techniques and materials that had little or nothing to do with the making
of ceramic vessels or even ceramic sculpture, and in that regard, he feels
Colonnade was a decisive "outward step." Created at
the gallery at the Banff Centre School of Fine Arts, where Harrison was
then serving as assistant head of the ceramics program, the colonnade
featured turned wooden columns, gold leaf, and a stone spiral, as well
as the adobe and stucco Harrison had begun using at San Antonio and Calgary.
despite its technical innovations and formal beauty, did little to further
the maturing of Harrison's "use of indoor space." Neither did
Harrison's next installation, at Calgary's Muttart Gallery in 1989, in
which four Doric columns danced diagonally across the rectangular room.
It was only with Art/Architecture,
a one-man exhibition at the Holter Museum of Art in Helena, Montana, January-March
1992, that Harrison broke through to a new and more refined understanding
of the possibilities an installation offers, both in terms of controlling
the viewer's experience of the gallery space and of giving up control,
accepting the viewer as collaborator.
"Finally, it dawned on me," says Harrison,
"that I could, through my orchestration of light and space, force
viewers to see things in a certain way and, at the same time, encourage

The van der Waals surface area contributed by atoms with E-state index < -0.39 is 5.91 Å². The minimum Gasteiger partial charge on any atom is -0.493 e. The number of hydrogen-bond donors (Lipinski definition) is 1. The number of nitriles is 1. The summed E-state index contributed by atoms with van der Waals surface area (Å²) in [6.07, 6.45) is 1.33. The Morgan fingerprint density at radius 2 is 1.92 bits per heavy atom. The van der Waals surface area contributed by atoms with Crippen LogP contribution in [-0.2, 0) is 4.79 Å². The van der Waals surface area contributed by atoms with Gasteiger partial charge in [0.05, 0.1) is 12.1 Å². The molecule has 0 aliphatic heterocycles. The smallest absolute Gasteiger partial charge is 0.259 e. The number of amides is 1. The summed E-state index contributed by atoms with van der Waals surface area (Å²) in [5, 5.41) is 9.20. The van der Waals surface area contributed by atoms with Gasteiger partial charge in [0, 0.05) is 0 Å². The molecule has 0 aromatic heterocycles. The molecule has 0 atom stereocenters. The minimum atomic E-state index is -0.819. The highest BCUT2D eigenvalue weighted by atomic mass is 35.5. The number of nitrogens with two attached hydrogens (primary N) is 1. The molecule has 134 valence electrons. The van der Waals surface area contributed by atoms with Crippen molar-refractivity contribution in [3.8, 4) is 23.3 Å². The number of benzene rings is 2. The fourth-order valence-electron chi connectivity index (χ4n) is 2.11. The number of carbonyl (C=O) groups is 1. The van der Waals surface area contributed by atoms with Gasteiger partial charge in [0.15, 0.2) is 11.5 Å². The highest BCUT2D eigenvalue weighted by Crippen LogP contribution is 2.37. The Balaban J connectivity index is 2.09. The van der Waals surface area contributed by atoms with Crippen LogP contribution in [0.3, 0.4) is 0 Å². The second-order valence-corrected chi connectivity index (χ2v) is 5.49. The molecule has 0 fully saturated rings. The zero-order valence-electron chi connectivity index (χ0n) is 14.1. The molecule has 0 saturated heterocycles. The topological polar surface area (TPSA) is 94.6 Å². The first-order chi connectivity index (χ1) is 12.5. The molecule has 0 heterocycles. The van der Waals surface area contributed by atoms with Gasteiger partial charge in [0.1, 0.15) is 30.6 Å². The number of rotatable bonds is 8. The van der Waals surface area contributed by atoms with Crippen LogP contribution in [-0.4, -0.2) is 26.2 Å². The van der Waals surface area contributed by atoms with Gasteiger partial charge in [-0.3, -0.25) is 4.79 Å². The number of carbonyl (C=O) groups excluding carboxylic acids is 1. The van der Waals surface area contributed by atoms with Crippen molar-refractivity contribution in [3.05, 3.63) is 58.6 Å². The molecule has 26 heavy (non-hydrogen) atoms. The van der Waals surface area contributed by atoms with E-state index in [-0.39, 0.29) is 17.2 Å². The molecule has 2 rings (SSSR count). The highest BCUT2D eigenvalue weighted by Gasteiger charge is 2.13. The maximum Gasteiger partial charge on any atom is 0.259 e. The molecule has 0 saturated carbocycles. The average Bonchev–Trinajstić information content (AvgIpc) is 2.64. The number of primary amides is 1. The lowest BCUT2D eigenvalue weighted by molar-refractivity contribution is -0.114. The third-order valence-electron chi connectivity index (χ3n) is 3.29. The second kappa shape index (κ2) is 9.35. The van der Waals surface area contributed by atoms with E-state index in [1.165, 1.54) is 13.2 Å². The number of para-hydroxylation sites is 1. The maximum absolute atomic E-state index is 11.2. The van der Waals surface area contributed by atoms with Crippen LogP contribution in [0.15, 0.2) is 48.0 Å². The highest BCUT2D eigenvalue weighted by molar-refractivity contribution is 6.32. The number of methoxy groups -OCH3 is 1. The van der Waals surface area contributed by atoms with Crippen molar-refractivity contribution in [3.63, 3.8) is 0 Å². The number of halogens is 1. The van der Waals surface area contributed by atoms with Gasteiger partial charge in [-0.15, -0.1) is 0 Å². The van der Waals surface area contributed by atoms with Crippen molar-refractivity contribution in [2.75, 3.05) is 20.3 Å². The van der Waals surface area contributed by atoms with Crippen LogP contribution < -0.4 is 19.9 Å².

them to participate more fully, on a perceptual level, in the creation
of this little world, or of many parallel worlds."
first "room within a room," Art/Architecture
consisted of two rows of columns marching down a ramp in the museum's
Bair Gallery; at the head of the colonnade stood an arch formed of papier-mache-covered
styrofoam (colored by ceramic oxides, yet another tribute to Harrison's
pottery roots) and set upon a pair of gleaming steel, gold-dusted columns.
The piece culminated visually in an "earthnest" or altar of
reddish volcanic rock topped with cast ceramic shells and bathed in light.
Over the nest, Harrison had suspended a pair of wooden window frames that
might have come from a cathedral, suggesting the presence of a wall, of
a "transparent" room set within the gallery. Another, simpler
framefurther substantiating the illusion of a room within a roomhung
off to the side, lending a slight asymmetry, and its shadow, to the piece.
On the walls on either side of the colonnade, Harrison affixed large photocopies
of works of art and architecture that had somehow inspired him, from Warhol's
Marilyn to a magnificent Iranian mosque (source for the papier-mache
capitals on his columns). Viewers found themselves guided, by the lighting
and Harrison's columns, down the ramp and through the archway, stopping
perhaps to meditate at the "earthnest" and then moving on to
the room's periphery to ponder the artist's favorite images.
Like Harrison's A
Potter's Shrine at the Archie Bray Foundation, Art/Architecture
was an ideal site for meditation or communion, more clearly a sanctuary
or sanctified space (for a religion both comfortingly familiar and inextricably
alien) than any of his earlier installations, and yet it invited widely
varying interpretations. Was it the playhouse of a wise and eccentric